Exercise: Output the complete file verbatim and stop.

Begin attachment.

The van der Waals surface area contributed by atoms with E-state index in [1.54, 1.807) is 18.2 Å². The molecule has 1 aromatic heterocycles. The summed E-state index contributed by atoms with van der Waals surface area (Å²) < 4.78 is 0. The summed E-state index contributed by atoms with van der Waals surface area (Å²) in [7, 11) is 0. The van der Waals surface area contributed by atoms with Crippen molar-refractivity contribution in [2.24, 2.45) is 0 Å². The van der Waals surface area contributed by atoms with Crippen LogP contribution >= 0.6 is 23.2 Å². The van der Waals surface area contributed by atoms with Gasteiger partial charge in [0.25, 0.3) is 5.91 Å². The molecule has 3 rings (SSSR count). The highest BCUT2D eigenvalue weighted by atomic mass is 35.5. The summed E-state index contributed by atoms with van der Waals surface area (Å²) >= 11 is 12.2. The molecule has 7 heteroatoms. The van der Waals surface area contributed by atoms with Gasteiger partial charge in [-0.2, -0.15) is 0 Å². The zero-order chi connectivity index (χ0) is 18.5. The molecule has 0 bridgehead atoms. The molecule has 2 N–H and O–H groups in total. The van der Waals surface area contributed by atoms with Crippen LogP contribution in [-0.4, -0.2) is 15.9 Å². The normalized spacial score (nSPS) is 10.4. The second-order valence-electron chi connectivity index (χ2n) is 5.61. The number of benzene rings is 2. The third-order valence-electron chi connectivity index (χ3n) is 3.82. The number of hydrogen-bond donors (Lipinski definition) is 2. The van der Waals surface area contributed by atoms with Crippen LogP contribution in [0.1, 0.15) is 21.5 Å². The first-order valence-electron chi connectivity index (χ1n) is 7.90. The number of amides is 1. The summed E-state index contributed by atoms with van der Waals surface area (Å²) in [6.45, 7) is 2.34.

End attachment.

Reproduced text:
The van der Waals surface area contributed by atoms with E-state index in [1.54, 1.807) is 18.2 Å². The molecule has 1 aromatic heterocycles. The summed E-state index contributed by atoms with van der Waals surface area (Å²) < 4.78 is 0. The summed E-state index contributed by atoms with van der Waals surface area (Å²) in [7, 11) is 0. The van der Waals surface area contributed by atoms with Crippen molar-refractivity contribution in [2.24, 2.45) is 0 Å². The van der Waals surface area contributed by atoms with Crippen LogP contribution >= 0.6 is 23.2 Å². The van der Waals surface area contributed by atoms with Gasteiger partial charge in [0.25, 0.3) is 5.91 Å². The molecule has 3 rings (SSSR count). The highest BCUT2D eigenvalue weighted by atomic mass is 35.5. The summed E-state index contributed by atoms with van der Waals surface area (Å²) >= 11 is 12.2. The molecule has 7 heteroatoms. The van der Waals surface area contributed by atoms with Gasteiger partial charge in [-0.2, -0.15) is 0 Å². The zero-order chi connectivity index (χ0) is 18.5. The molecule has 0 bridgehead atoms. The molecule has 2 N–H and O–H groups in total. The van der Waals surface area contributed by atoms with Crippen LogP contribution in [-0.4, -0.2) is 15.9 Å². The normalized spacial score (nSPS) is 10.4. The second-order valence-electron chi connectivity index (χ2n) is 5.61. The number of benzene rings is 2. The third-order valence-electron chi connectivity index (χ3n) is 3.82. The number of hydrogen-bond donors (Lipinski definition) is 2. The van der Waals surface area contributed by atoms with Crippen LogP contribution in [0.1, 0.15) is 21.5 Å². The first-order valence-electron chi connectivity index (χ1n) is 7.90. The number of amides is 1. The summed E-state index contributed by atoms with van der Waals surface area (Å²) in [6.45, 7) is 2.34.